In an undated photo, U.S. Army Staff Sgt. Andrew Trevor Britton-Mihalo,… (Britton-Mihalo memorial…)
KABUL, Afghanistan — In many ways, the two young soldiers were not so different from each other.
Each was tough-minded and physically powerful. Each worked hard to win a place in an elite military unit, and spoke with pride of serving his country.
They were 25 years old, these two: one newly married, the other planning a wedding this year. Their upbringings were as disparate as their homelands were distant, but religious faith was entwined with the family lives of both.
Their lives ended, violently and nearly simultaneously, one evening late last month at a remote outpost in southern Afghanistan — one dead at the other's hands.
An Afghan special forces sergeant named Zakirullah has been identified by his commanders as the man who shot and killed U.S. Army Staff Sgt. Andrew Trevor Britton-Mihalo, a Green Beret from Simi Valley, before being gunned down himself.
"We had thought he might die while he was serving in the army," said an uncle of Zakirullah, who, like many Afghans, used one name. "But we never thought it would happen like this."
At the fatal intersection of these two young lives, American and Afghan, lies the heartbreaks of the Western presence in this country, and the many ways in which two ostensible allies have both buoyed and failed each other.
As the U.S. military embarks on the task of extracting itself from America's longest war, the phenomenon of members of the Afghan security forces turning their guns on Western troops is becoming, in the eyes of some commanders, a strategic threat.
At least 21 NATO troops have died in these assaults this year, accounting for a stunning 14% of troop deaths, with the latest shooting coming Friday in northeastern Afghanistan, the victim an American. The total number of such attacks is unknown; they generally go unreported publicly by the military if they result in injuries only.
Although all have a corrosive effect on field morale and trust, the April 25 confrontation that killed Britton-Mihalo was cause for particular alarm: For the first time, the killer was a member of Afghanistan's special forces, handpicked from the ranks of its commandos, who are themselves considered an exclusive fraternity: carefully vetted, highly trained, closely watched.
With the NATO force preparing to end its combat role in Afghanistan, heavily freighted hopes are riding on the U.S.-mentored Afghan special forces.
They are being groomed to take the lead in nighttime raids, which have proved to be perhaps the single most effective tool in killing and capturing leaders of the Taliban and other insurgent groups. More than three dozen teams of Afghan special forces are spread across the country, partnered with U.S. counterparts in "village stability" operations meant to win the support of residents in isolated hamlets menaced by the Taliban.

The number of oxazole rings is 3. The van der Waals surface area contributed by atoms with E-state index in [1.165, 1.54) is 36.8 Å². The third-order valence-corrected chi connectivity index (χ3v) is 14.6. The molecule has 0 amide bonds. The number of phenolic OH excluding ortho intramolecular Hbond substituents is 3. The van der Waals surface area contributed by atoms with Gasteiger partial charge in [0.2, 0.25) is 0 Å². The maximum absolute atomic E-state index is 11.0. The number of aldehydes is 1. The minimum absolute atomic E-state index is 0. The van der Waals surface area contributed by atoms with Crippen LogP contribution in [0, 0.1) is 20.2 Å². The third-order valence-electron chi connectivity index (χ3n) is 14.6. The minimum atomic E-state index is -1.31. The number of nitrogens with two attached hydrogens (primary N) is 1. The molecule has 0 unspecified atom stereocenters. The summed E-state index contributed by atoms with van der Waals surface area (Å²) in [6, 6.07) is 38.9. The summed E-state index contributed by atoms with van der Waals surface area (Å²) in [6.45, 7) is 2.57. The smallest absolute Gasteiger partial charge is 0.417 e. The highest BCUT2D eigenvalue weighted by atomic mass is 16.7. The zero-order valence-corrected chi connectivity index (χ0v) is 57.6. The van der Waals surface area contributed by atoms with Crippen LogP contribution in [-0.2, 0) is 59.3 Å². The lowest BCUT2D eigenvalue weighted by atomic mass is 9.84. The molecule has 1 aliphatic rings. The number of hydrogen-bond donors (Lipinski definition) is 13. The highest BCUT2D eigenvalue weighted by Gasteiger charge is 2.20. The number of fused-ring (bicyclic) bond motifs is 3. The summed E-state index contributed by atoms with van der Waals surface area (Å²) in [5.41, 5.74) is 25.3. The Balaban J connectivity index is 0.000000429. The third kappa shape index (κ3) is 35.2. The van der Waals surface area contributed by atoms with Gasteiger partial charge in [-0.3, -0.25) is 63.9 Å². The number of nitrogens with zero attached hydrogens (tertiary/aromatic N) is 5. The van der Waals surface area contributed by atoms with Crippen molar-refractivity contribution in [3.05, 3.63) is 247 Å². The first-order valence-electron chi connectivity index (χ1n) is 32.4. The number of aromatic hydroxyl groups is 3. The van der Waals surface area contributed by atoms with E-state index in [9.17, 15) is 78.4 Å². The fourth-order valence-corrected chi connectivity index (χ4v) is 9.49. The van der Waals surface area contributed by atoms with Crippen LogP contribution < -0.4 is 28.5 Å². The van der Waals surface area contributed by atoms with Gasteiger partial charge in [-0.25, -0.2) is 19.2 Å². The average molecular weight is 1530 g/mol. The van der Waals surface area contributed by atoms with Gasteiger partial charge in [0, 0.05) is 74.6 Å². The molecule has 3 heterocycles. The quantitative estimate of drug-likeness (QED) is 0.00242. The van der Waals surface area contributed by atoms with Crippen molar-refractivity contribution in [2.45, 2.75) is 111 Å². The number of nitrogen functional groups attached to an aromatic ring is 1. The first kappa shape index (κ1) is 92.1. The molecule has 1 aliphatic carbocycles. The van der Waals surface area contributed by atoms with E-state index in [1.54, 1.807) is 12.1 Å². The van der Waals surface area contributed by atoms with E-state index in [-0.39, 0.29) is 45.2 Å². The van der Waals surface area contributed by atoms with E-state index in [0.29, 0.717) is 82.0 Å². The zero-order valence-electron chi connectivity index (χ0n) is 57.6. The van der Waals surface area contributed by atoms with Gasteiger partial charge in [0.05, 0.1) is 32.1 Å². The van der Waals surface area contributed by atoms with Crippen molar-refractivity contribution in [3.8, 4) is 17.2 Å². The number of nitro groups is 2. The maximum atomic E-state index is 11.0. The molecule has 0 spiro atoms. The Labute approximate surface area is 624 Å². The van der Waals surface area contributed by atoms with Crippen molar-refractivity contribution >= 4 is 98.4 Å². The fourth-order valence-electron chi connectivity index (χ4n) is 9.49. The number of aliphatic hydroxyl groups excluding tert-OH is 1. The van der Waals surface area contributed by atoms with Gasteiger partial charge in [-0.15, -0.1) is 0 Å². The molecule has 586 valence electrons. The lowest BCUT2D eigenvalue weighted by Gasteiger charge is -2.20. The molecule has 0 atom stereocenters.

In outposts like the makeshift base in Kandahar province where Zakirullah and Britton-Mihalo were deployed, the punishingly primitive, close-quarters conditions can foster strong bonds — or allow small irritants to fester.
"They work together, they patrol together, they are together all day of every day," said Col. Bismullah Waziri, executive officer of the Afghan commando brigade. "We are all aware that there are cultural issues. Sure, they are different from us. And we are different from them."
Britton-Mihalo's military roots ran deep.
His dad was a Marine; Andrew was born in Costa Rica while his father was serving there. In December, he married Jesse Lamorte, an Army combat photographer who had served in Afghanistan with a special operations unit. He had proposed to her stateside, at a Special Forces winter ball. Two of his half brothers recently enlisted, and Britton-Mihalo had signed up for a third tour in Afghanistan.
From the beginning, his career aim was soldiering. He signed on with the Army in 2005, right after graduating from Royal High School in Simi Valley. Nobody who knew him was surprised when he made it into the elite Green Berets in 2008.
"He was something special when it came to dedication and endurance," said Paul Mole, one of his wrestling coaches in Simi Valley, where a 5-year-old Andrew had moved after his parents split up and his mother remarried.
Mole, who now teaches at Ponderosa High School in Parker, Colo., keeps a photo on his classroom wall: It's the Royal team that won the school's first wrestling championship, a squad whose standout was the boy then known as Andrew Mihalo. (He adopted the hyphenated name later, combining the surnames of his biological father and his stepfather.)
The young wrestler was known for his ability to withstand pain. When his shoulder was dislocated during a match and his coaches couldn't work it back into place, he dove onto the mat to pop it back in. He went on to win the match.